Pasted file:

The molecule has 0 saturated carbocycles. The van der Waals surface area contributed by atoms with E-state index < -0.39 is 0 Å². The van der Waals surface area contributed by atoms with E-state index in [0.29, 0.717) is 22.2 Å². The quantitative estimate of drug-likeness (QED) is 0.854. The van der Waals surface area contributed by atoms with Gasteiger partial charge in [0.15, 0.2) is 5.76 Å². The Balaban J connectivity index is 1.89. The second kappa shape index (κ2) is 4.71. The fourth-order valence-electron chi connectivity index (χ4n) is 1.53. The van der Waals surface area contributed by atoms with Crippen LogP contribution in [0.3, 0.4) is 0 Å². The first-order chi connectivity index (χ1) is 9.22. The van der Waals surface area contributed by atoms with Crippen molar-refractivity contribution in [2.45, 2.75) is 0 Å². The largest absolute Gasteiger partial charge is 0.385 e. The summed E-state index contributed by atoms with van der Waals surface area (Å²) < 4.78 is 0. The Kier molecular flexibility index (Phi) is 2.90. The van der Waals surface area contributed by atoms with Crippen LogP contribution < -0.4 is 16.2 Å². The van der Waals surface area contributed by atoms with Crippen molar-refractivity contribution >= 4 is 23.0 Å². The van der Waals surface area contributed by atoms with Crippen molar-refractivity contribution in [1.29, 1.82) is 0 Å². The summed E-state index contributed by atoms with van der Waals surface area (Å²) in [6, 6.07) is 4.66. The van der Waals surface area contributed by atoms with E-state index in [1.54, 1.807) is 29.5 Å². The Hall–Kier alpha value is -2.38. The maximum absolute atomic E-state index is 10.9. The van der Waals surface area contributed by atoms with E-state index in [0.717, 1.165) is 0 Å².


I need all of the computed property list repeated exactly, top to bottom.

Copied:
The molecule has 0 saturated carbocycles. The van der Waals surface area contributed by atoms with E-state index < -0.39 is 0 Å². The van der Waals surface area contributed by atoms with E-state index in [0.29, 0.717) is 22.2 Å². The quantitative estimate of drug-likeness (QED) is 0.854. The van der Waals surface area contributed by atoms with Gasteiger partial charge in [0.15, 0.2) is 5.76 Å². The Balaban J connectivity index is 1.89. The second kappa shape index (κ2) is 4.71. The fourth-order valence-electron chi connectivity index (χ4n) is 1.53. The van der Waals surface area contributed by atoms with Crippen LogP contribution in [0.3, 0.4) is 0 Å². The first-order chi connectivity index (χ1) is 9.22. The van der Waals surface area contributed by atoms with Crippen molar-refractivity contribution in [2.45, 2.75) is 0 Å². The largest absolute Gasteiger partial charge is 0.385 e. The summed E-state index contributed by atoms with van der Waals surface area (Å²) < 4.78 is 0. The Kier molecular flexibility index (Phi) is 2.90. The van der Waals surface area contributed by atoms with Crippen LogP contribution < -0.4 is 16.2 Å². The van der Waals surface area contributed by atoms with Crippen molar-refractivity contribution >= 4 is 23.0 Å². The van der Waals surface area contributed by atoms with Crippen molar-refractivity contribution in [1.29, 1.82) is 0 Å². The summed E-state index contributed by atoms with van der Waals surface area (Å²) in [6, 6.07) is 4.66. The van der Waals surface area contributed by atoms with E-state index in [1.54, 1.807) is 29.5 Å². The Hall–Kier alpha value is -2.38. The maximum absolute atomic E-state index is 10.9. The van der Waals surface area contributed by atoms with E-state index in [0.717, 1.165) is 0 Å².